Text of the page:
This story was originally published by Newsweek and is reproduced here as part of the Climate Desk collaboration.
Charles Darwin made the Galápagos Islands synonymous with the idea of change as a means of survival. In the 19th century, the scientist marveled at how similar endemic finches, mockingbirds, and giant tortoises across the 19-island archipelago were uniquely adapted to individual islands and later theorized that this ability to adapt determines whether a species will survive long term. Today, one of the world’s largest wind-diesel hybrid systems, built on San Cristóbal Island, suggests the human population in the region is capable of the bold adaptive strategies it will need to survive in a post-climate-change world.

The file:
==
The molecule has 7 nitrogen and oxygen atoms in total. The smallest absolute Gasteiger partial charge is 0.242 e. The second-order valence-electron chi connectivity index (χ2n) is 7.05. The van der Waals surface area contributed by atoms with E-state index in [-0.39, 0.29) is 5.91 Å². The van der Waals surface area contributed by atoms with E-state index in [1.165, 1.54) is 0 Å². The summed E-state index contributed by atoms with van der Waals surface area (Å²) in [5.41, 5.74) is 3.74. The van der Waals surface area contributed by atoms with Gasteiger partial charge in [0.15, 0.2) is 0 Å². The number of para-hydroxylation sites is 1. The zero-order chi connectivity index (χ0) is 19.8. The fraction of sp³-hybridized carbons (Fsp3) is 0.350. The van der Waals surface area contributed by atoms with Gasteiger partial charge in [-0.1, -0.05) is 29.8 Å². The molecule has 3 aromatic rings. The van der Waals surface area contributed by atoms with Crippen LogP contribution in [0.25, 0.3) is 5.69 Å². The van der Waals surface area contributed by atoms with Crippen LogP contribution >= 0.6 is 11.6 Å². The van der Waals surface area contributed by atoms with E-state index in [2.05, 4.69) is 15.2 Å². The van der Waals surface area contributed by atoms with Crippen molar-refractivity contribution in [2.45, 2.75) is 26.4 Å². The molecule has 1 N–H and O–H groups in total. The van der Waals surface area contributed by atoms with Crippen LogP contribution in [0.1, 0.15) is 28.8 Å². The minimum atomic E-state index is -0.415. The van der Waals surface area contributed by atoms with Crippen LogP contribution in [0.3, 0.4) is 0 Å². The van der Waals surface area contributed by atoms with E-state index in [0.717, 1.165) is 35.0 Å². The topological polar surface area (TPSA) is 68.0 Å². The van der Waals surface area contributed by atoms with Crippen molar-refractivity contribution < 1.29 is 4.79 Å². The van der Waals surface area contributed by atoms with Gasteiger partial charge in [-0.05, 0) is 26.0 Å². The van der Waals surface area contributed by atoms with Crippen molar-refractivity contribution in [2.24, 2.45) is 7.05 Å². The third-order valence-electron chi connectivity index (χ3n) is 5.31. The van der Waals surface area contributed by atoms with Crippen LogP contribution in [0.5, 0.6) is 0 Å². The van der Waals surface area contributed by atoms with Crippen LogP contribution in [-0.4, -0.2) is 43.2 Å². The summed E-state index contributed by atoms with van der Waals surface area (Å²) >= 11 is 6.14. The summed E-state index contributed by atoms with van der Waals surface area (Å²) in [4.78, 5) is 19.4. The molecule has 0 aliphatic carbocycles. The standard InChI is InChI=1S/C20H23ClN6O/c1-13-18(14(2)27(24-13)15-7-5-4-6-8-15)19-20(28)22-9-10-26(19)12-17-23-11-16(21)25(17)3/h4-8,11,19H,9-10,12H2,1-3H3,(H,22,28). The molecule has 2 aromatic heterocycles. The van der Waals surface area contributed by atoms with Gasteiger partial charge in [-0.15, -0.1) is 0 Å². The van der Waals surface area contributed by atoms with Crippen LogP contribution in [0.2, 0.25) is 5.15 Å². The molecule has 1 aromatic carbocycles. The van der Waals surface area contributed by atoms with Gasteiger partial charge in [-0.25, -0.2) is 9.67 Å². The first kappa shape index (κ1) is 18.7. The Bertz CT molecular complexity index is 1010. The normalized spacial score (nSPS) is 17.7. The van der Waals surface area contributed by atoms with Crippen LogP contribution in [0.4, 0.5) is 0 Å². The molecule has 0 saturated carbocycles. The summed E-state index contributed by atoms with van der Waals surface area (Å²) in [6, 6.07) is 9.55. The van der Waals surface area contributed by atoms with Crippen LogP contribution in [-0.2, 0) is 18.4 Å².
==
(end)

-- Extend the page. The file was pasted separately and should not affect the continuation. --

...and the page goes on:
Electricity demand on San Cristóbal and the three other inhabited Galápagos islands is on the rise, driven by the growth of population (currently at 30,000 residents) and supported by thriving tourism. A plan to replace diesel electricity generation with renewable energy was already set in motion when, in January 2001, an oil tanker struck a reef and spilled more than 150,000 gallons of diesel near San Cristóbal, threatening the irreplaceabl... Read more